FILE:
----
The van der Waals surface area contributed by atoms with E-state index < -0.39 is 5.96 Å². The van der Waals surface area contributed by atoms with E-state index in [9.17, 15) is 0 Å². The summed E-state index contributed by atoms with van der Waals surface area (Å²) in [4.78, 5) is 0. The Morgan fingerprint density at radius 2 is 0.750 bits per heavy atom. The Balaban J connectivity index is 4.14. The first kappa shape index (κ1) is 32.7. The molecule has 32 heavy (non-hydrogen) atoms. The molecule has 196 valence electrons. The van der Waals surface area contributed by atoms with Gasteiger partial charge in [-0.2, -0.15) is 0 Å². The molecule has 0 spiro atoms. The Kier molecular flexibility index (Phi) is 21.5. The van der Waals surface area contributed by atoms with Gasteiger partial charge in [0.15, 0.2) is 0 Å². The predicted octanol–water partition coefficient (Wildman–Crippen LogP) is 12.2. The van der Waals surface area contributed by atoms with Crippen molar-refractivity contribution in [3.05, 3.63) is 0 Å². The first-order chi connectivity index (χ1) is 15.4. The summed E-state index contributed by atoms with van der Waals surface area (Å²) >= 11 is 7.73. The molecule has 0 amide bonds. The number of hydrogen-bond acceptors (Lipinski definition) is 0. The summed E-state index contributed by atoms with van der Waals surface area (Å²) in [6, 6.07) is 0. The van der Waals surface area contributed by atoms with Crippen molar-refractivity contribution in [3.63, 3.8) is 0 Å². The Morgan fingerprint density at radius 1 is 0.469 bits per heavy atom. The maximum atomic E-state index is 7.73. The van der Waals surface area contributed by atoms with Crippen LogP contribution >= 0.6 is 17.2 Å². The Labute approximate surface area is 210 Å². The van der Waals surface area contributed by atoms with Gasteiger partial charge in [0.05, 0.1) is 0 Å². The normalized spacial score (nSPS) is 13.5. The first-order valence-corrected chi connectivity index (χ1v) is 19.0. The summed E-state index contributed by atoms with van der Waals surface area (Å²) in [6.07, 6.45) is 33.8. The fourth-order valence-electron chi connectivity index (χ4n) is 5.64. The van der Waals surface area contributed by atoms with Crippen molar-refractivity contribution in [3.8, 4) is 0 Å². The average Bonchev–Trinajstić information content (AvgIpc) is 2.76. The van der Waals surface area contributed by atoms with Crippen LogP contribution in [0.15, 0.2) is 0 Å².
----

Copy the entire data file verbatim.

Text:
The van der Waals surface area contributed by atoms with E-state index < -0.39 is 5.96 Å². The van der Waals surface area contributed by atoms with E-state index in [9.17, 15) is 0 Å². The summed E-state index contributed by atoms with van der Waals surface area (Å²) in [4.78, 5) is 0. The Morgan fingerprint density at radius 2 is 0.750 bits per heavy atom. The Balaban J connectivity index is 4.14. The first kappa shape index (κ1) is 32.7. The molecule has 32 heavy (non-hydrogen) atoms. The molecule has 196 valence electrons. The van der Waals surface area contributed by atoms with Gasteiger partial charge in [-0.2, -0.15) is 0 Å². The molecule has 0 spiro atoms. The Kier molecular flexibility index (Phi) is 21.5. The van der Waals surface area contributed by atoms with Gasteiger partial charge in [0.15, 0.2) is 0 Å². The predicted octanol–water partition coefficient (Wildman–Crippen LogP) is 12.2. The van der Waals surface area contributed by atoms with Crippen molar-refractivity contribution in [3.05, 3.63) is 0 Å². The first-order chi connectivity index (χ1) is 15.4. The summed E-state index contributed by atoms with van der Waals surface area (Å²) >= 11 is 7.73. The molecule has 0 amide bonds. The number of hydrogen-bond acceptors (Lipinski definition) is 0. The summed E-state index contributed by atoms with van der Waals surface area (Å²) in [6, 6.07) is 0. The van der Waals surface area contributed by atoms with Crippen molar-refractivity contribution in [3.63, 3.8) is 0 Å². The Morgan fingerprint density at radius 1 is 0.469 bits per heavy atom. The maximum atomic E-state index is 7.73. The van der Waals surface area contributed by atoms with Crippen LogP contribution >= 0.6 is 17.2 Å². The Labute approximate surface area is 210 Å². The van der Waals surface area contributed by atoms with Gasteiger partial charge in [0.05, 0.1) is 0 Å². The normalized spacial score (nSPS) is 13.5. The first-order valence-corrected chi connectivity index (χ1v) is 19.0. The summed E-state index contributed by atoms with van der Waals surface area (Å²) in [6.07, 6.45) is 33.8. The fourth-order valence-electron chi connectivity index (χ4n) is 5.64. The van der Waals surface area contributed by atoms with Crippen molar-refractivity contribution in [3.8, 4) is 0 Å². The average Bonchev–Trinajstić information content (AvgIpc) is 2.76. The van der Waals surface area contributed by atoms with Crippen LogP contribution in [0.15, 0.2) is 0 Å².